Free Meson Seminars

Probing neutron star mergers with gravity and light

by Dr. Soumi De (Los Alamos National Laboratory)

Thursday, July 22, 2021 from to (Asia/Kolkata)
at Zoom
Description Please contact rishi(at)theory(dot)tifr(dot)res(dot)in for the zoom meeting id and the password for this seminar.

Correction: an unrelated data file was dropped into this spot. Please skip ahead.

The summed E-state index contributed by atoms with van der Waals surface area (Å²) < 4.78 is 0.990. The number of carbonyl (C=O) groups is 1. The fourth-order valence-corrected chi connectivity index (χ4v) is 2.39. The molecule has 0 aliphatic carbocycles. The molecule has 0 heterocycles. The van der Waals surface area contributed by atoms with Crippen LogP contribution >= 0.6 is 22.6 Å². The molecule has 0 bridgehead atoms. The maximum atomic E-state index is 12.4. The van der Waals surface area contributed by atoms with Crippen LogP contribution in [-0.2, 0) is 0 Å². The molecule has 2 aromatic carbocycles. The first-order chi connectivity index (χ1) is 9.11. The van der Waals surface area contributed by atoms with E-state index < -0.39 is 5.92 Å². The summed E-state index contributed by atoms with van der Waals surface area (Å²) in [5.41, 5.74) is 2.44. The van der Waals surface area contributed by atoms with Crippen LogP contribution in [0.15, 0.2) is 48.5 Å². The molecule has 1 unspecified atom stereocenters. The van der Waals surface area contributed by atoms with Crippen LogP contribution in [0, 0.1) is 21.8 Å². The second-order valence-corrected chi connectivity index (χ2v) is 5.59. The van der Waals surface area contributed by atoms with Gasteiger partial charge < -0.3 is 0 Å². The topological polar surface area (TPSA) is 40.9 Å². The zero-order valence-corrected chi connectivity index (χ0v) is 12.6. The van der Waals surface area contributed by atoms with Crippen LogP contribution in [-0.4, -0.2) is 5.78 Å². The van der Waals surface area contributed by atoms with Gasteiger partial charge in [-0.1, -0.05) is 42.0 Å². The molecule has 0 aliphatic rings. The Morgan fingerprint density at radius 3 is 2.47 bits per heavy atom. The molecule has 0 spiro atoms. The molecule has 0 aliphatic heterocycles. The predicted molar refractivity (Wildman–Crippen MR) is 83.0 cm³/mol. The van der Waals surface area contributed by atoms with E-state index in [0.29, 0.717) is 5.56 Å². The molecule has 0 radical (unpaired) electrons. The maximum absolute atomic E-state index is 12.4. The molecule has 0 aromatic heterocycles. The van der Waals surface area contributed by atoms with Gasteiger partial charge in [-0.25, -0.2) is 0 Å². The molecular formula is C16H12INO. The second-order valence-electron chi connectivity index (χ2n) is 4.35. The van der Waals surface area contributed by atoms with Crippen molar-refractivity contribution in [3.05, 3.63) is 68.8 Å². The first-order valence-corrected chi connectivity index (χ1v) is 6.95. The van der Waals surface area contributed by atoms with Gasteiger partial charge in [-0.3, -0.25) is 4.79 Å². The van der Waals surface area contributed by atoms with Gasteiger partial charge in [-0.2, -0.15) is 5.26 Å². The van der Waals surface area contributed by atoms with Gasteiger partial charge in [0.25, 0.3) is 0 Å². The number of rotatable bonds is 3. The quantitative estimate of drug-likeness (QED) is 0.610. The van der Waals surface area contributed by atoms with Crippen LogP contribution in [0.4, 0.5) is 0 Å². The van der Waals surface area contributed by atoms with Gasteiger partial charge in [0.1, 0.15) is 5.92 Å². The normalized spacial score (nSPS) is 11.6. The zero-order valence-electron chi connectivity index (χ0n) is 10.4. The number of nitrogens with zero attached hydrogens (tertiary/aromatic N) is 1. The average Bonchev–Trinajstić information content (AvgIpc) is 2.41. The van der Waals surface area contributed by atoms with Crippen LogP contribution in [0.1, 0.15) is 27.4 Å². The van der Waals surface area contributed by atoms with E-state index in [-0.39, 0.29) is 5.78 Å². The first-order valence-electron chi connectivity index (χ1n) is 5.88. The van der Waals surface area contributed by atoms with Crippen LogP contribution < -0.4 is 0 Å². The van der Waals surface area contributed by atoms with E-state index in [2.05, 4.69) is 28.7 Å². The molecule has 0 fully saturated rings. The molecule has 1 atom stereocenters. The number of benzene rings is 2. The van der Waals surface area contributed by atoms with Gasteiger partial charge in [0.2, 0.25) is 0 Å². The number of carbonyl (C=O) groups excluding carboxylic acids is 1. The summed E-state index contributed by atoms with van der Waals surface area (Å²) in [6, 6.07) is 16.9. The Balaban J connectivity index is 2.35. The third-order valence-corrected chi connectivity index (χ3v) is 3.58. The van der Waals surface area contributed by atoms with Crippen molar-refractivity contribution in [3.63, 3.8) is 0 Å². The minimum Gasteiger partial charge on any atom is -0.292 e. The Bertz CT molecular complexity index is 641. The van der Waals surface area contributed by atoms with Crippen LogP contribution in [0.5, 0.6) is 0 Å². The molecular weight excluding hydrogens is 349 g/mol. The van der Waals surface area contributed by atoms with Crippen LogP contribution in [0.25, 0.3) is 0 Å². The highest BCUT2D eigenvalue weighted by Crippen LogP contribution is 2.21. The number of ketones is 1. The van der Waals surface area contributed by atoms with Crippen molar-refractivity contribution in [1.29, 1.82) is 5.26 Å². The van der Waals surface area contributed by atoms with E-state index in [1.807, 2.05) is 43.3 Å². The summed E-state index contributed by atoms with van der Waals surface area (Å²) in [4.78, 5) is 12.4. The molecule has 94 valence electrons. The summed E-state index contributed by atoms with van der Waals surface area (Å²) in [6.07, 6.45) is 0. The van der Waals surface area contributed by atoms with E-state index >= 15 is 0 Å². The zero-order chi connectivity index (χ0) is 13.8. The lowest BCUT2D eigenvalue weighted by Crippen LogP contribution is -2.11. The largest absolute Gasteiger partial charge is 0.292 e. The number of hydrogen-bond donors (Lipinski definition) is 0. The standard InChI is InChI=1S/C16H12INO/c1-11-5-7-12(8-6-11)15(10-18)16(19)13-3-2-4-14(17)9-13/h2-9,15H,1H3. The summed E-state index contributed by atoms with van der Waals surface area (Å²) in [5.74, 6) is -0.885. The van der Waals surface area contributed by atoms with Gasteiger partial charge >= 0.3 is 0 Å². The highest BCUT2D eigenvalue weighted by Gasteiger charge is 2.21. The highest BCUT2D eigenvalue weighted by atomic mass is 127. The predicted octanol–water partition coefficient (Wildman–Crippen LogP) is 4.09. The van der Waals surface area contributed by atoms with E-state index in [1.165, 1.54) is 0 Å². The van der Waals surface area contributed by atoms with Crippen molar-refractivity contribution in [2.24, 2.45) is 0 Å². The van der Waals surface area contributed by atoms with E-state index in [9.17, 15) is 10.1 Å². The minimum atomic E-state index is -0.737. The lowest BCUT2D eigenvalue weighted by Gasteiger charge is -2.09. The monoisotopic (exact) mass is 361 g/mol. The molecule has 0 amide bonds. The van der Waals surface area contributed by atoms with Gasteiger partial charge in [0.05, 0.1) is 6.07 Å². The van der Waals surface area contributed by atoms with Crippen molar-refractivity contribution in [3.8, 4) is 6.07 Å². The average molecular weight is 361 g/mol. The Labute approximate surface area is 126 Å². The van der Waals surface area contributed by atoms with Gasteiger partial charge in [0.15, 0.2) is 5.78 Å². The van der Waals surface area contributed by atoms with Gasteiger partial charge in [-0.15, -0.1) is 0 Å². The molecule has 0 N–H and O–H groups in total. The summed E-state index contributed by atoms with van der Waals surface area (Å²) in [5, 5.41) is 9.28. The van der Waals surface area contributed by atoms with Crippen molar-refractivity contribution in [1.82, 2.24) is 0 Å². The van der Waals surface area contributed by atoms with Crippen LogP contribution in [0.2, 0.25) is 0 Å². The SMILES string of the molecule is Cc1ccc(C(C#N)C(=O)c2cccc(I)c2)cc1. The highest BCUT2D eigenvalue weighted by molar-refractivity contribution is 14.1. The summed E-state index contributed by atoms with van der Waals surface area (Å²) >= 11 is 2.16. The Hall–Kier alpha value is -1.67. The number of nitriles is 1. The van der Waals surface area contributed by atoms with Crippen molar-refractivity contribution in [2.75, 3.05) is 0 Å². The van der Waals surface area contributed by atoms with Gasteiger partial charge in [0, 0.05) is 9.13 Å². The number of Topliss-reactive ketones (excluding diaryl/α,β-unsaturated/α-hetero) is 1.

Observations of black hole and neutron star mergers in the era of multimessenger astronomy has enabled us to solve several problems in physics. LIGO-Virgo’s first observations of a binary neutron merger, GW170817, was also the first ever event observed by both gravitational waves and light. Gravitational waves from compact binary coalescences encode information about physical properties of the component objects---such as masses, spins, and tidal deformabilities---in the source binary system. Measuring these parameters from neutron star merger observations can help us address several long-standing questions such as---what is the nature of matter at highest densities in the observable universe? The merger of two neutron stars or a neutron star and a black hole typically leads to the formation of a post-merger accretion disk. Outflows from such disks are a major source of r-process nuclei, fueling electromagnetic transients such as kilonovae. With gravitational-wave detectors starting to sample the neutron star merger parameter space, it is necessary to create disk models spanning the variety of neutron star binaries, that can be used to study engines triggering electromagnetic transients from future observations. In this talk, I will review LIGO-Virgo’s first observations of a binary neutron merger, GW170817, and discuss what we have learned about properties of neutron stars from the spectacular multimessenger observations of the event. I will then describe the variety of neutron star post-merger accretion disks, their outflows, and r-process yields with the help of three-dimensional general-relativistic magnetohydrodynamic (GRMHD) simulations. Finally, I will point out what future observations might tell us.